AUGUSTA – Legislators are unhappy about spending millions of taxpayers’ dollars for a state computer system that should have been up and running in the Department of Motor Vehicles 14 months ago, and they say the mess illustrates why they need an independent office to oversee programs.

“This is the perfect thing for OPEGA” (Office of Program Evaluation and Governmental Accountability), Rep. Terrence McKenney, R-Cumberland, said Tuesday.

If OPEGA were operational, “it would absolutely have made a difference” in the computer system controversy, said Rep. David Trahan, R-Waldoboro, who has pushed for the independent office to evaluate programs for legislators.

Although money has been available for OPEGA for about a year, the office has not yet been created. And no organizational meeting of the legislative oversight board has been scheduled.

“That’s because of logistics,” said Rep. Matthew Dunlap, D-Old Town. The first organizational meeting will be scheduled before lawmakers adjourn April 21.

Lawmakers recently learned that the DMV has spent millions on an unfinished computer job, adding to last year’s state fiscal problems.

After working for more than four years to shift its huge database – including 1.4 million vehicle registrations and 900,000 drivers’ licenses – to a Web-based computer site, the project still isn’t done. The state has paid $7.3 million to Keane Inc., which agreed to create the system by December 2002. Secretary of State Dan Gwadosky recently fired the Boston-based firm and plans to get the project done in-house.

Gwadosky was to meet with the Legislature’s Transportation Committee at 1 p.m. Thursday to update members and answer questions.

If OPEGA were around, lawmakers could have ordered an evaluation of the DMV computer system and that information could have been used before any contract was awarded, Trahan said.

McKenney, a member of the Transportation Committee, said he’s been pushing to have OPEGA look into the DMV. “We deal with that budget in committee all the time,” McKenney said. “Maybe I’m all wet,” but “I don’t think they run it very efficiently.”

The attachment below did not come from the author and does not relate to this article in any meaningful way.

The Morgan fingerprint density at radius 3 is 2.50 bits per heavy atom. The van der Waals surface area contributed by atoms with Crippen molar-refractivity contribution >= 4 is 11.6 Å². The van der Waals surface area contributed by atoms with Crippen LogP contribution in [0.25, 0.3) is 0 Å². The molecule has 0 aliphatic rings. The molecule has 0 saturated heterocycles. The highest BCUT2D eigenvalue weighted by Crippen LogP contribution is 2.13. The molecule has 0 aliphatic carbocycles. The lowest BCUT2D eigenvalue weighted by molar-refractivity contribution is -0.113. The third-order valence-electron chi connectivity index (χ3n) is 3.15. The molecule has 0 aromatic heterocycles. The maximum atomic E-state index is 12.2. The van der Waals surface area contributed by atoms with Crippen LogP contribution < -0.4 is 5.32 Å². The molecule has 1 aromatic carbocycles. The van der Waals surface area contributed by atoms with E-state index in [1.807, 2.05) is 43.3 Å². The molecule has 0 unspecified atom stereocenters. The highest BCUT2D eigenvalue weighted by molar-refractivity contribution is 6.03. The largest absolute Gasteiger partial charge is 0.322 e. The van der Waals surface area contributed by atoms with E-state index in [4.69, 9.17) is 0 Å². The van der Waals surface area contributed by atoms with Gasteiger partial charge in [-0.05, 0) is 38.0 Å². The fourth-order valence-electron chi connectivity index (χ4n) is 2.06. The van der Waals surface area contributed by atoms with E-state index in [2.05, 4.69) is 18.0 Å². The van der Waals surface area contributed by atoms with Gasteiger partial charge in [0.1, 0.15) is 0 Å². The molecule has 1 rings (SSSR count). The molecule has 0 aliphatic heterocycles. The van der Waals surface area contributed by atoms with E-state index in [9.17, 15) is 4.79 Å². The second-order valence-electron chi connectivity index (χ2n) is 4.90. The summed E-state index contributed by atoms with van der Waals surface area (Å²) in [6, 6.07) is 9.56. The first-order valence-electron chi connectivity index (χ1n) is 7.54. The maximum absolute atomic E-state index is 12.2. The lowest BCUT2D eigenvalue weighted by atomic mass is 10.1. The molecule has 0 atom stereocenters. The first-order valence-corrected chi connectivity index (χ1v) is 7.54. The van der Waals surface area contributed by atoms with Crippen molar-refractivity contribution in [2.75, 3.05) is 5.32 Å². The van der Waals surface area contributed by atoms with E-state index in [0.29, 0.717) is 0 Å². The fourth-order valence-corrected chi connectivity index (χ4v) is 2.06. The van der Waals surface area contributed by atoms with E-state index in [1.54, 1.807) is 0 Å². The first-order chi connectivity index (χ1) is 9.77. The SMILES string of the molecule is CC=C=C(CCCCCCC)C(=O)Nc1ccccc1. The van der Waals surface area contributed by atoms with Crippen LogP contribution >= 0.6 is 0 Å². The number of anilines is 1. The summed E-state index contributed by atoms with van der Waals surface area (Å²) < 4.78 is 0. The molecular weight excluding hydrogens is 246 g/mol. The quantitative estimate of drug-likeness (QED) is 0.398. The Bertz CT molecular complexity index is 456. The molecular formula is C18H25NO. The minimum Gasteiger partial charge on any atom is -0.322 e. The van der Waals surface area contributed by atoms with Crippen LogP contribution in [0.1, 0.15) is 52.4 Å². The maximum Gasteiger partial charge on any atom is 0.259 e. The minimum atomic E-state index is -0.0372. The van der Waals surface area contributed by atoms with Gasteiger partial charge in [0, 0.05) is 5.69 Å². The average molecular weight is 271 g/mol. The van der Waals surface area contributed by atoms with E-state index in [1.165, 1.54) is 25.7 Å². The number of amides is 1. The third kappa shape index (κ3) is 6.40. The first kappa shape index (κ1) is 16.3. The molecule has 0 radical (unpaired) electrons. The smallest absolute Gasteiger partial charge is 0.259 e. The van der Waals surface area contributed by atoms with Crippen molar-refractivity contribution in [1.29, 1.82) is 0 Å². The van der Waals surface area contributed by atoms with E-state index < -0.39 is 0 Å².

He questioned whether all of the DMV’s existing branch offices are needed, and whether more vehicle registrations could be done at town halls, online, at grocery stores or pharmacies, saving the state money.

He also questioned how the computer contract was awarded.

McKenney’s committee knew last year there were problems with the contract. “The committee can be faulted for being asleep at the switch,” but without OPEGA, legislators must depend on bureaucrats “to do the right thing,” McKenney said.

Gwadosky, a former legislator himself, disagreed Wednesday that his department is inefficient or that OPEGA would have made any difference in the computer problem. Taxpayers’ money has not been wasted, he insisted.

Gwadosky said that last summer, when Keane wasn’t building the system to the state’s requirements, “we stopped paying them and took over the project on our own,” saving the remaining $5.2 million.

There is a computer system up and running, but additional programs on the system have not yet been added, Gwadosky said. Citizens won’t notice problems with the contract because services will not be interrupted, he said.

His department generates $80 million a year at a cost of $30 million, processing thousands of drivers’ licenses, registrations and vehicle titles. “We’re required by law to have 13 branch offices,” Gwadosky said.

The DMV has more online services than any other, Gwadosky added, something he’s proud of. “We always look to get the best bang for the buck.”

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